The story of Jim Lovell might carry some great weight with Scouts.  Lovell is the only person to have gone to the Moon twice, but never set foot on it.  He was the commander of Apollo 13, whose near-disaster was chronicled in the movie of the same name.  Among other lessons that might be pulled out of the story:  When your Moon-bound spaceship explodes and loses power on the way to the Moon, it is often good to have an Eagle Scout handy to help get through the experience and return safely.

Is there inspiration here?

When I first presented these figures at a Scout meeting, a parent asked me whether these numbers would discourage boys from working for any rank advancement, since just being a Scout seems to carry such weight.  This should not discourage Eagles, nor discourage any Scout from working to get the Eagle rank.  We should look at it this way:  Every Scout who earns an Eagle has done what ten of the twelve who walked on the Moon did not do, perhaps could not do.  Nine more Moon walkers started on that path to Eagle, but did not finish, or could not finish.   Not every Eagle can go to the Moon, but every Eagle has already won an award that most of those who did go to the Moon wish they had.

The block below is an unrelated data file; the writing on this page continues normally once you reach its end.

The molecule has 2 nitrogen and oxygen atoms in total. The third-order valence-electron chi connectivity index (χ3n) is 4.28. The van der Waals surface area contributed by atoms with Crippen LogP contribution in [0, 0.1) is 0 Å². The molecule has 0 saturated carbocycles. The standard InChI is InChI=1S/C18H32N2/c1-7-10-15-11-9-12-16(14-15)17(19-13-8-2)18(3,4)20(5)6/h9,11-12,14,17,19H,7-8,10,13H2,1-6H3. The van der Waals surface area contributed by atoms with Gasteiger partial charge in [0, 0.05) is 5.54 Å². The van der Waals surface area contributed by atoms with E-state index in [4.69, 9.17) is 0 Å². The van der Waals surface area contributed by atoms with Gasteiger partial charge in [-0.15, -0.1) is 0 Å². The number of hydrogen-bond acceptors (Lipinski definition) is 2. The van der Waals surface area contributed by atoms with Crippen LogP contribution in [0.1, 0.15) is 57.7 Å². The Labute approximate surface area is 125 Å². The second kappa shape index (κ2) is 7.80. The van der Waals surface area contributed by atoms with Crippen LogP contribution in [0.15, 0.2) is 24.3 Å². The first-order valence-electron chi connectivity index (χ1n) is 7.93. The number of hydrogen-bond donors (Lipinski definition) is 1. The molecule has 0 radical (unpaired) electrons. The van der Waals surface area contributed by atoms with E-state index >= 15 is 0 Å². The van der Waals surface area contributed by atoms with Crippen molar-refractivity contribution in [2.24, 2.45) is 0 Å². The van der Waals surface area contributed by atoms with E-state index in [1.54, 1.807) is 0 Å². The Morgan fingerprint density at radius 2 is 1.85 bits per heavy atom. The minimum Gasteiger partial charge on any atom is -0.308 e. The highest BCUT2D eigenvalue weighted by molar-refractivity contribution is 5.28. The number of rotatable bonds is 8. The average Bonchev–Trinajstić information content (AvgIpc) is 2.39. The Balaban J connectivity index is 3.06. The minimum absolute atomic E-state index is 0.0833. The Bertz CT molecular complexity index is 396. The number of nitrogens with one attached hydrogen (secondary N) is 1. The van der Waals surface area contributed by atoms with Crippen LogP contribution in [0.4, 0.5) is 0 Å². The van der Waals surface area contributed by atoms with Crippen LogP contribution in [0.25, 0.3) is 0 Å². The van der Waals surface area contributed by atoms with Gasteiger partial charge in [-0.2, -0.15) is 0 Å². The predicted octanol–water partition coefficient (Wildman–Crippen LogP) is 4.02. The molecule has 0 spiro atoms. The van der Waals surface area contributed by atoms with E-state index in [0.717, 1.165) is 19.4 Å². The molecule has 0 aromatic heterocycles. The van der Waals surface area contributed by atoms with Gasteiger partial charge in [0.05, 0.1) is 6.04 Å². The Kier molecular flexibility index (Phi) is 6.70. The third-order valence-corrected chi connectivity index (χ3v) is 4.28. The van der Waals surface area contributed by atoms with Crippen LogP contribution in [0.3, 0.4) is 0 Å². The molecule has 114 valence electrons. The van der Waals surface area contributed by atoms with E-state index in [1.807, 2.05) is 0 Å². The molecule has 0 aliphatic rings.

Especially in the circles of corporate and government leadership, character, what it is and how to get it, concerns people.  What sort of character does it take to go to the Moon?  Every Scout has a glimpse of what is required, and every Eagle can say, “I know what it takes to get such character.”

Bibliography

Human Spaceflight, “The Apollo Program,” NASA, July 2, 2009; accessed April 28, 2011; http://spaceflight.nasa.gov/history/apollo/

Astronaut Fact Book, NASA,  NP-2005-01-001JSC, January 2005; accessed April 27, 2011; spaceflight.nasa.gov/spacenews/factsheets/pdfs/astro.pdf